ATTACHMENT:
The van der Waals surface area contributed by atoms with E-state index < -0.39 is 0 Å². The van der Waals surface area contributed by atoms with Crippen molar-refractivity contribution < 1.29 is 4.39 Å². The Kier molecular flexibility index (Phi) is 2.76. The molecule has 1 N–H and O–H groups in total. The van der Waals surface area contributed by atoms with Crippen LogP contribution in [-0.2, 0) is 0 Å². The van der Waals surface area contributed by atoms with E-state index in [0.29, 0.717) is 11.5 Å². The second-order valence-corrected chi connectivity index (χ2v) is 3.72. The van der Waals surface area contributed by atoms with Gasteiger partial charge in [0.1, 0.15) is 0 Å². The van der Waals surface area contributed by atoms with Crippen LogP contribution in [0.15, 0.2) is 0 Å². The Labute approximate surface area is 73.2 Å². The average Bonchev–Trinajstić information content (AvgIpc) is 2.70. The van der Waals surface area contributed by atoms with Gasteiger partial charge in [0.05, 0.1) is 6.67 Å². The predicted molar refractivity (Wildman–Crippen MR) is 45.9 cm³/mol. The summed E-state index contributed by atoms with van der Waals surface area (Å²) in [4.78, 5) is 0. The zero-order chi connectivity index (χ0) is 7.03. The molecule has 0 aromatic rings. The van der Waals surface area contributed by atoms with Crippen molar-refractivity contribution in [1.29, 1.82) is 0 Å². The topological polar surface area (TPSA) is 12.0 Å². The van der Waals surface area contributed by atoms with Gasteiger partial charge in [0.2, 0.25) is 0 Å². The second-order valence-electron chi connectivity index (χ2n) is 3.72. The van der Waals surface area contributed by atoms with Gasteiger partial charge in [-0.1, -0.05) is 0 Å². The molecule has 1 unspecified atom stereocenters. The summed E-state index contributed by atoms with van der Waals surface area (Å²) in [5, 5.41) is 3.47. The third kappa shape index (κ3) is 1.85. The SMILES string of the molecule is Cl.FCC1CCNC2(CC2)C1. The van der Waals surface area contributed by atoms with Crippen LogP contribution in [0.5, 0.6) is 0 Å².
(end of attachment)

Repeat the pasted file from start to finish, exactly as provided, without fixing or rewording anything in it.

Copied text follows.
The van der Waals surface area contributed by atoms with E-state index < -0.39 is 0 Å². The van der Waals surface area contributed by atoms with Crippen molar-refractivity contribution < 1.29 is 4.39 Å². The Kier molecular flexibility index (Phi) is 2.76. The molecule has 1 N–H and O–H groups in total. The van der Waals surface area contributed by atoms with Crippen LogP contribution in [-0.2, 0) is 0 Å². The van der Waals surface area contributed by atoms with E-state index in [0.29, 0.717) is 11.5 Å². The second-order valence-corrected chi connectivity index (χ2v) is 3.72. The van der Waals surface area contributed by atoms with Gasteiger partial charge in [0.1, 0.15) is 0 Å². The van der Waals surface area contributed by atoms with Crippen LogP contribution in [0.15, 0.2) is 0 Å². The Labute approximate surface area is 73.2 Å². The average Bonchev–Trinajstić information content (AvgIpc) is 2.70. The van der Waals surface area contributed by atoms with Gasteiger partial charge in [0.05, 0.1) is 6.67 Å². The predicted molar refractivity (Wildman–Crippen MR) is 45.9 cm³/mol. The summed E-state index contributed by atoms with van der Waals surface area (Å²) in [4.78, 5) is 0. The zero-order chi connectivity index (χ0) is 7.03. The molecule has 0 aromatic rings. The van der Waals surface area contributed by atoms with Crippen molar-refractivity contribution in [1.29, 1.82) is 0 Å². The topological polar surface area (TPSA) is 12.0 Å². The van der Waals surface area contributed by atoms with Gasteiger partial charge in [0.2, 0.25) is 0 Å². The second-order valence-electron chi connectivity index (χ2n) is 3.72. The van der Waals surface area contributed by atoms with Gasteiger partial charge in [-0.1, -0.05) is 0 Å². The molecule has 1 unspecified atom stereocenters. The summed E-state index contributed by atoms with van der Waals surface area (Å²) in [5, 5.41) is 3.47. The third kappa shape index (κ3) is 1.85. The SMILES string of the molecule is Cl.FCC1CCNC2(CC2)C1. The van der Waals surface area contributed by atoms with Crippen LogP contribution in [0.5, 0.6) is 0 Å².